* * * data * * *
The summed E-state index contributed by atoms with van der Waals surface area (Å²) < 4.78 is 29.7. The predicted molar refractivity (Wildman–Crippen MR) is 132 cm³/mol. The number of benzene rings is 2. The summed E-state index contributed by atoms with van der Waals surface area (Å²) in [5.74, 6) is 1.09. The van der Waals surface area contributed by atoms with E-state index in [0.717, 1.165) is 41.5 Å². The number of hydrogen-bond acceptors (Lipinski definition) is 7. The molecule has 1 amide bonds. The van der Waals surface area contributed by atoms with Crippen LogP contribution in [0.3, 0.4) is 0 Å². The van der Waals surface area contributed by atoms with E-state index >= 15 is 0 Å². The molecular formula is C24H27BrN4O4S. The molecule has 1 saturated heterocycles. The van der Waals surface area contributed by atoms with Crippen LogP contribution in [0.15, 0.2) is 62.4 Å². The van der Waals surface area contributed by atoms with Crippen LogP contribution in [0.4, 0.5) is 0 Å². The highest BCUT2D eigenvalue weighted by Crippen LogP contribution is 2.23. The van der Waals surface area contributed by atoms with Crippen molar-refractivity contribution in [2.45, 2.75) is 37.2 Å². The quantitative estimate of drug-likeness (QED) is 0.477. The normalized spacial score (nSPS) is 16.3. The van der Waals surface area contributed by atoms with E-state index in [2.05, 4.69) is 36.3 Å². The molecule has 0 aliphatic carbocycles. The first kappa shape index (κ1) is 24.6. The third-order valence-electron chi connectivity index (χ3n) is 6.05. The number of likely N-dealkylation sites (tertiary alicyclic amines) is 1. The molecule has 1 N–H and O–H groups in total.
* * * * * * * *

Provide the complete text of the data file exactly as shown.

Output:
The summed E-state index contributed by atoms with van der Waals surface area (Å²) < 4.78 is 29.7. The predicted molar refractivity (Wildman–Crippen MR) is 132 cm³/mol. The number of benzene rings is 2. The summed E-state index contributed by atoms with van der Waals surface area (Å²) in [5.74, 6) is 1.09. The van der Waals surface area contributed by atoms with E-state index in [0.717, 1.165) is 41.5 Å². The number of hydrogen-bond acceptors (Lipinski definition) is 7. The molecule has 1 amide bonds. The van der Waals surface area contributed by atoms with Crippen LogP contribution in [0.3, 0.4) is 0 Å². The van der Waals surface area contributed by atoms with E-state index >= 15 is 0 Å². The molecular formula is C24H27BrN4O4S. The molecule has 1 saturated heterocycles. The van der Waals surface area contributed by atoms with Crippen LogP contribution in [0.15, 0.2) is 62.4 Å². The van der Waals surface area contributed by atoms with Crippen LogP contribution in [0.4, 0.5) is 0 Å². The highest BCUT2D eigenvalue weighted by Crippen LogP contribution is 2.23. The van der Waals surface area contributed by atoms with Crippen molar-refractivity contribution in [2.45, 2.75) is 37.2 Å². The quantitative estimate of drug-likeness (QED) is 0.477. The normalized spacial score (nSPS) is 16.3. The van der Waals surface area contributed by atoms with E-state index in [2.05, 4.69) is 36.3 Å². The molecule has 0 aliphatic carbocycles. The first kappa shape index (κ1) is 24.6. The third-order valence-electron chi connectivity index (χ3n) is 6.05. The number of likely N-dealkylation sites (tertiary alicyclic amines) is 1. The molecule has 1 N–H and O–H groups in total.